Out of the Dark

With Keep the Lights On, his powerful new movie about an ill-fated romance, filmmaker Ira Sachs shines a light on his own sex and drug-fueled past.



You cast Thure and Zachary to play lovers without having them read together first. Were you nervous when it came time to shoot that they wouldn’t have chemistry together?
Thure came to America about a week before shooting and I sent them out on a date without me. They went to see to a Broadway play. I think it was Anything Goes or Next to Normal. Then they went out to a club and danced until late in the night and they got along really, really well. And I think that was the best thing. These two guys had an enormous affection for each other that I think turned into a kind of love and friendship. On the advice of director Antonio Campos, who had just done a film with a lot of sex, we shot the sex scenes early. We shot the opening sex scene of the movie on the second day. In a way it liberated all of us… and it was the actors who took us there.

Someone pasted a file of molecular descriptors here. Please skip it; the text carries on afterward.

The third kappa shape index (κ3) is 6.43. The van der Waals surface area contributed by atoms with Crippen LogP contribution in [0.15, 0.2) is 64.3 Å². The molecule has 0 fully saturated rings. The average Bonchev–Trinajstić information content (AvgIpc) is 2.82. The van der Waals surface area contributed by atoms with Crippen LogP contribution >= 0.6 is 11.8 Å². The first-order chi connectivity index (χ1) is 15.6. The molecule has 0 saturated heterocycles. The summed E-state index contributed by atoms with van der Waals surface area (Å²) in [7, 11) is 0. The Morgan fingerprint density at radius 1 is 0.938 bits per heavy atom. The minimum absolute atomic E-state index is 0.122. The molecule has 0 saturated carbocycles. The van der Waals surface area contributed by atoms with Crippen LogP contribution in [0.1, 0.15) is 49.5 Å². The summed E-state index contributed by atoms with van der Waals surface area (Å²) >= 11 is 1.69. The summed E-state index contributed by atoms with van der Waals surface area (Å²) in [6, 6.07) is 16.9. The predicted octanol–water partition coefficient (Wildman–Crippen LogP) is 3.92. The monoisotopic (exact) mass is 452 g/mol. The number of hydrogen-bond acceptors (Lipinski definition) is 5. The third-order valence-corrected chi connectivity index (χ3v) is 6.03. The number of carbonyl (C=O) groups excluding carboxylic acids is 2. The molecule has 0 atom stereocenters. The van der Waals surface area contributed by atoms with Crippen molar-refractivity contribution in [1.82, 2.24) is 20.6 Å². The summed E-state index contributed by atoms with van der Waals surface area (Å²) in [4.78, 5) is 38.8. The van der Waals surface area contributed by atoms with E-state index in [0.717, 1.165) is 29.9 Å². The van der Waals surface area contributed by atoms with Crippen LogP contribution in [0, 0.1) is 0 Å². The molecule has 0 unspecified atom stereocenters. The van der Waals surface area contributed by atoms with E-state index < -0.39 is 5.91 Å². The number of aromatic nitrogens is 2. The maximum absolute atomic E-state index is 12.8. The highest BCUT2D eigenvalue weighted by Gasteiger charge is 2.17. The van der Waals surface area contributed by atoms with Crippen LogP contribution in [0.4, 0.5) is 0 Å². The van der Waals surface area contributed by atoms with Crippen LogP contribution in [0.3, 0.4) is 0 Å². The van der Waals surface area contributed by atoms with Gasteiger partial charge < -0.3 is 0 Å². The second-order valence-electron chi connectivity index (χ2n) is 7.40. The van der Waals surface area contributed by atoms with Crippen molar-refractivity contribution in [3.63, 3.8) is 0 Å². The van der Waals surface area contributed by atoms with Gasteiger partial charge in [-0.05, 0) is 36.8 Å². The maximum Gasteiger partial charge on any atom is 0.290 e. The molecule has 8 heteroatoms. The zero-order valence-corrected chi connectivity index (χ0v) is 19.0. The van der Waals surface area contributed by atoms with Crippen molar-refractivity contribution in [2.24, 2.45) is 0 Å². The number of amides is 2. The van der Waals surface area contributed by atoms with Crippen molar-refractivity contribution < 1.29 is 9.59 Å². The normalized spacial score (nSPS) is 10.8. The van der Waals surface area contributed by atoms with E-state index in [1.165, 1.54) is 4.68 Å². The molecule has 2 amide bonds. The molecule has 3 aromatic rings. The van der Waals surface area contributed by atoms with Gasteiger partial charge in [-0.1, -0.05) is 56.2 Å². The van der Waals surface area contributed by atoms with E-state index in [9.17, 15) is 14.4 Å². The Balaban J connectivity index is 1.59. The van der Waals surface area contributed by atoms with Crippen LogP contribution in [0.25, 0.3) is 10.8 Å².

John Cameron Mitchell’s Shortbus pushed boundaries with its graphic nudity and explicit sexuality. Did you feel encouraged to show and do more based on the success of that film?
Shortbus was setting out to do something different. I love Shortbus, but Shortbus was trying to integrate narrative into explicit sexuality. What I’m trying to do is tell a story which includes sex… and that’s kind of different. If you look at the history of European cinema there is not a fear of the naked body. The naked body is not this foreign object that needs to be put into the dark. And that’s something you can see in films like Last Tango in Paris and Taxi zum Klo.

Tags: film